Background: In alcohol withdrawal, fixed doses of benzodiazepine are generally recommended as a first-line pharmacologic approach. This study determines the benefits of an individualized treatment regimen on the quantity of benzodiazepine administered and the duration of its use during alcohol withdrawal treatment.
Methods: We conducted a prospective, randomized, double-blind, controlled trial including 117 consecutive patients with alcohol dependence, according to the Diagnostic and Statistical Manual of Mental Disorders, Fourth Edition, entering an alcohol treatment program at both the Lausanne and Geneva university hospitals, Switzerland. Patients were randomized into 2 groups: (1) 56 were treated with oxazepam in response to the development of signs of alcohol withdrawal (symptom-triggered); and (2) 61 were treated with oxazepam every 6 hours with additional doses as needed (fixed-schedule). The administration of oxazepam in group 1 and additional oxazepam in group 2 was determined using a standardized measure of alcohol withdrawal. The main outcome measures were the total amount and duration of treatment with oxazepam, the incidence of complications, and the comfort level.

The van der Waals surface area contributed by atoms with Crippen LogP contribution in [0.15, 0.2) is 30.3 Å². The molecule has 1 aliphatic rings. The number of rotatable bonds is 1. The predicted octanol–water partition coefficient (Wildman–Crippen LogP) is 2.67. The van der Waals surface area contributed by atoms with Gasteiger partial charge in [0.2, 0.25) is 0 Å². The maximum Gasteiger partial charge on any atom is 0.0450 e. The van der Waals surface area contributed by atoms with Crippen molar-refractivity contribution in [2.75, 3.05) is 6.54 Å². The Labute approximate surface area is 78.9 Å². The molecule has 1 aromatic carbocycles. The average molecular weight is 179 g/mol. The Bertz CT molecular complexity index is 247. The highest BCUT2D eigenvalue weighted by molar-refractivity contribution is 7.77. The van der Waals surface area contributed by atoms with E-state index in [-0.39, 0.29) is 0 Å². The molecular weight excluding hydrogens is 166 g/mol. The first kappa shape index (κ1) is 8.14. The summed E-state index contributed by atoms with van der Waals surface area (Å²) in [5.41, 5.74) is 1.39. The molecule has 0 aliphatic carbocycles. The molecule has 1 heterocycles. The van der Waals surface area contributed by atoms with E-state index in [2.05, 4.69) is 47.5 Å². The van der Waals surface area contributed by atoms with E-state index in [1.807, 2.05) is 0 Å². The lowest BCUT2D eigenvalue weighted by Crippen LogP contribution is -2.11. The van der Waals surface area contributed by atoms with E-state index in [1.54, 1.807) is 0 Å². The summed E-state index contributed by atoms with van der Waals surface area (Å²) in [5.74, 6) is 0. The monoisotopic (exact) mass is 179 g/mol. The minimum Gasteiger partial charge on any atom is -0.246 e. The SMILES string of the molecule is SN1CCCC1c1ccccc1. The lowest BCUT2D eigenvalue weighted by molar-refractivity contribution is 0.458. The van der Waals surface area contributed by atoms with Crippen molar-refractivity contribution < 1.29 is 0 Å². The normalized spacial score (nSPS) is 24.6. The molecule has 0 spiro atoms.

Results: A total of 22 patients (39%) in the symptom-triggered group were treated with oxazepam vs 100% in the fixed-schedule group (P<.001). The mean oxazepam dose administered in the symptom-triggered group was 37.5 mg compared with 231.4 mg in the fixed-schedule group (P<.001). The mean duration of oxazepam treatment was 20.0 hours in the symptom-triggered group vs 62.7 hours in the fixed-schedule group (P<.001). Withdrawal complications were limited to a single episode of seizures in the symptom-triggered group. There were no differences in the measures of comfort between the 2 groups.
Conclusions: Symptom-triggered benzodiazepine treatment for alcohol withdrawal is safe, comfortable, and associated with a decrease in the quantity of medication and duration of treatment.